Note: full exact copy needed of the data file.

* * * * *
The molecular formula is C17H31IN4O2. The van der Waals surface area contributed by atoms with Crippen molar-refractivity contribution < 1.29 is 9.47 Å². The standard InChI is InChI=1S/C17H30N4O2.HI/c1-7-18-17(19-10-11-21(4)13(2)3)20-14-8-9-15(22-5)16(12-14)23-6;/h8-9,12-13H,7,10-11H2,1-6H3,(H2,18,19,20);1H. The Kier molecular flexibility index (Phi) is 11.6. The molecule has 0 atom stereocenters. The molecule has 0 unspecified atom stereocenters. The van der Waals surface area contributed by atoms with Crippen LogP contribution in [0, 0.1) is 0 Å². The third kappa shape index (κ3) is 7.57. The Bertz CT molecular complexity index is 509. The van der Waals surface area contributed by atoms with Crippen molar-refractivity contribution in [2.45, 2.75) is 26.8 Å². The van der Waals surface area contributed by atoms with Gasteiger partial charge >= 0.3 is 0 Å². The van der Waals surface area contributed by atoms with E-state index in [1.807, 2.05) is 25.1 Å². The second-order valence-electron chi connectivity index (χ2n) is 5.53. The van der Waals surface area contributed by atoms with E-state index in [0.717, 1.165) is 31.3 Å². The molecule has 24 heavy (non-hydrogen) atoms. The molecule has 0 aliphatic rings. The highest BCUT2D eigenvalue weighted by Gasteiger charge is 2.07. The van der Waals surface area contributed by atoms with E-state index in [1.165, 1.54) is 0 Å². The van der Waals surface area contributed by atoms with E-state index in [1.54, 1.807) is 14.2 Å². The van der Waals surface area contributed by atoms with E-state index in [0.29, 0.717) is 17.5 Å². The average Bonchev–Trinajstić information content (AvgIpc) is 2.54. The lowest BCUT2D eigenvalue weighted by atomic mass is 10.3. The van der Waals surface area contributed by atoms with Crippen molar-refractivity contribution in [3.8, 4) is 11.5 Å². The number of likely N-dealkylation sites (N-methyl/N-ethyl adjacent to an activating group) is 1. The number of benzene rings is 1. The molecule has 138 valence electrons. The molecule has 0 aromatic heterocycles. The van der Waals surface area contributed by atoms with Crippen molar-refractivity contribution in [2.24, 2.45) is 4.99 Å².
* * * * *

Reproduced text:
The molecular formula is C17H31IN4O2. The van der Waals surface area contributed by atoms with Crippen molar-refractivity contribution < 1.29 is 9.47 Å². The standard InChI is InChI=1S/C17H30N4O2.HI/c1-7-18-17(19-10-11-21(4)13(2)3)20-14-8-9-15(22-5)16(12-14)23-6;/h8-9,12-13H,7,10-11H2,1-6H3,(H2,18,19,20);1H. The Kier molecular flexibility index (Phi) is 11.6. The molecule has 0 atom stereocenters. The molecule has 0 unspecified atom stereocenters. The van der Waals surface area contributed by atoms with Crippen LogP contribution in [0, 0.1) is 0 Å². The third kappa shape index (κ3) is 7.57. The Bertz CT molecular complexity index is 509. The van der Waals surface area contributed by atoms with Crippen molar-refractivity contribution in [2.45, 2.75) is 26.8 Å². The van der Waals surface area contributed by atoms with Gasteiger partial charge >= 0.3 is 0 Å². The van der Waals surface area contributed by atoms with E-state index in [1.807, 2.05) is 25.1 Å². The second-order valence-electron chi connectivity index (χ2n) is 5.53. The van der Waals surface area contributed by atoms with E-state index in [0.717, 1.165) is 31.3 Å². The molecule has 24 heavy (non-hydrogen) atoms. The molecule has 0 aliphatic rings. The highest BCUT2D eigenvalue weighted by Gasteiger charge is 2.07. The van der Waals surface area contributed by atoms with E-state index in [1.165, 1.54) is 0 Å². The van der Waals surface area contributed by atoms with E-state index in [1.54, 1.807) is 14.2 Å². The van der Waals surface area contributed by atoms with E-state index in [0.29, 0.717) is 17.5 Å². The average Bonchev–Trinajstić information content (AvgIpc) is 2.54. The lowest BCUT2D eigenvalue weighted by atomic mass is 10.3. The van der Waals surface area contributed by atoms with Crippen molar-refractivity contribution in [3.8, 4) is 11.5 Å². The number of likely N-dealkylation sites (N-methyl/N-ethyl adjacent to an activating group) is 1. The number of benzene rings is 1. The molecule has 138 valence electrons. The molecule has 0 aromatic heterocycles. The van der Waals surface area contributed by atoms with Crippen molar-refractivity contribution in [2.24, 2.45) is 4.99 Å².